We spoke with Audrey P. Davis, director of the Freedom House Museum in Alexandria, about what’s to come of the 1812 building and the importance of African American history in Northern Virginia.
Black History Month is a busy one for Freedom House Museum director Audrey P. Davis. Her daily schedules are booked with events and appearances, and the museum has extended hours on the weekend to accommodate even more visitors.
But after the January announcement that the City of Alexandria would purchase the museum for $1.8 million, things started to pick up speed even more.
“We have a whole list of meetings coming up about the Freedom House,” says Davis. “We are still putting advisory panels together. We are going to get community input and we have been fundraising, so it’s a pretty busy time.”
The museum has been owned most recently by the Northern Virginia Urban League. The nonprofit bought the building back in 1996 and was credited with saving the historic site, a four-story row house that in the basement, tells the story of over 50,000 estimated slaves who journeyed through the Mid-Atlantic and domestic slave trades. It was home to the headquarters of Franklin and Armfield, which during 1828 and 1836, was the richest slave-trading company in the country.
“The National Trust considers this building one of the most important buildings in this story about the slave trade in America,” says Davis. “While it’s a horribly tragic history in America, we want to make sure people know how the roots of slave history still impact us today. And Alexandria is really fortunate in that we have so many of our buildings that remain standing. They’re here, unlike other sites where they have a story to tell, but they don’t have the space to show it.”
It wasn’t until late 2019 after the building sustained flood damage that the Northern Virginia Urban League put the property up for sale at $2.1 million. The city had already offered a $63,000 loan for finances in 2018 and had been helping manage and operate the museum in partnership with the league since. City officials wanted to keep the building from being privately owned, so a purchase agreement was proposed and Gov. Ralph Northam (D) offered $2.44 million in his proposed budget for restoration and expansion of the museum.
The city is set to vote on the proposed purchase agreement this month, but Davis is looking further into the future.
“It’s going to be a long road to do the kind of interpretation we want to do, and it will be done in stages and phases,” says Davis. “We want people to not only understand the building as an architectural site, we want people to understand the business of essentially human trafficking—selling men, women and children. We want to talk about the men, women and children who endured unimaginable and unspeakable horrors. We want to showcase the Duke Street corridor and what people might have seen during that time, as well as the journey of the slaves themselves, whether that was by boat or walking. We also want to show how issues dealing with slavery still impact us today by making contemporary connections, and let visitors know that slavery was part of the fabric of Alexandria.”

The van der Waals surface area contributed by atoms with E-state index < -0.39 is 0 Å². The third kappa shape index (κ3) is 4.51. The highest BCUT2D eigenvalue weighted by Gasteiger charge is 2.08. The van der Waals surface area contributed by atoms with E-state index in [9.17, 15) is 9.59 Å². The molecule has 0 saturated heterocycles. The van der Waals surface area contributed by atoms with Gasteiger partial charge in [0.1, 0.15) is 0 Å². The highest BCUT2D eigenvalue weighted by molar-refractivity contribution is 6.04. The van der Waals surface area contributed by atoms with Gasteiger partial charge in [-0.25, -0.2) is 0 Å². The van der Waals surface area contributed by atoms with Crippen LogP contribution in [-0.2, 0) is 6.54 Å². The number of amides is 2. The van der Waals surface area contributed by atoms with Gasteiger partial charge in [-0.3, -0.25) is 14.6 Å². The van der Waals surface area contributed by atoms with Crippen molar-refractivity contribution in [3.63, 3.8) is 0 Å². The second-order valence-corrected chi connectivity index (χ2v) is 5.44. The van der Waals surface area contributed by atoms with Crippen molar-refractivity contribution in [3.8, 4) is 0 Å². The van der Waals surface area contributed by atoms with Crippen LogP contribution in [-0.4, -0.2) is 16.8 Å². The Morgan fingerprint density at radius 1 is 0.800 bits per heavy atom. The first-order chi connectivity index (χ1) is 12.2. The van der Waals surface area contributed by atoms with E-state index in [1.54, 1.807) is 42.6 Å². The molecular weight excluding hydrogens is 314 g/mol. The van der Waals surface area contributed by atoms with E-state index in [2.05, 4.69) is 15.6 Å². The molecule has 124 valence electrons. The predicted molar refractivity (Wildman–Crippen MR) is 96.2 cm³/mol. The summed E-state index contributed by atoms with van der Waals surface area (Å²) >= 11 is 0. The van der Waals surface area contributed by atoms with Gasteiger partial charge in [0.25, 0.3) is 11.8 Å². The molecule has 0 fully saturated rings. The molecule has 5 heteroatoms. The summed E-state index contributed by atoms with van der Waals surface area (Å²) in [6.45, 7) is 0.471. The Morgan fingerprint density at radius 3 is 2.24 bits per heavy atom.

With an incoming art installation to the Alexandria waterfront by Olalekan Jeyifous this summer, African American history will be getting another site for visitors to learn about its impact on the city too. Wrought, Knit, Labors, Legacies will feature four silhouettes that represent Alexandria’s merchant and manufacturing history, which relied heavily on work by free and enslaved African Americans, according to the website.
“I think it’s so great that we will have this piece of art, and that it will show Jeyifous’ artistic vision of life in the city, based on our history,” says Davis. “I think people will experience it in many different ways. Some people will come at it completely through the lens of history, some people will come to just experience the artistry, but I think it will offer something to everyone. It makes people even more aware that African Americans were a part of the fabric of this town, and that there are so many faces of African American history.”
For more on the Freedom House Museum and what is to come, check out the website. Davis encourages visitors, historians and local residents to also explore the African American Museum in Washington, DC, as well as the African American Hall of Fame in Alexandria.
Don’t miss out on learning more about local history. Subscribe to our weekly newsletters to stay up to date.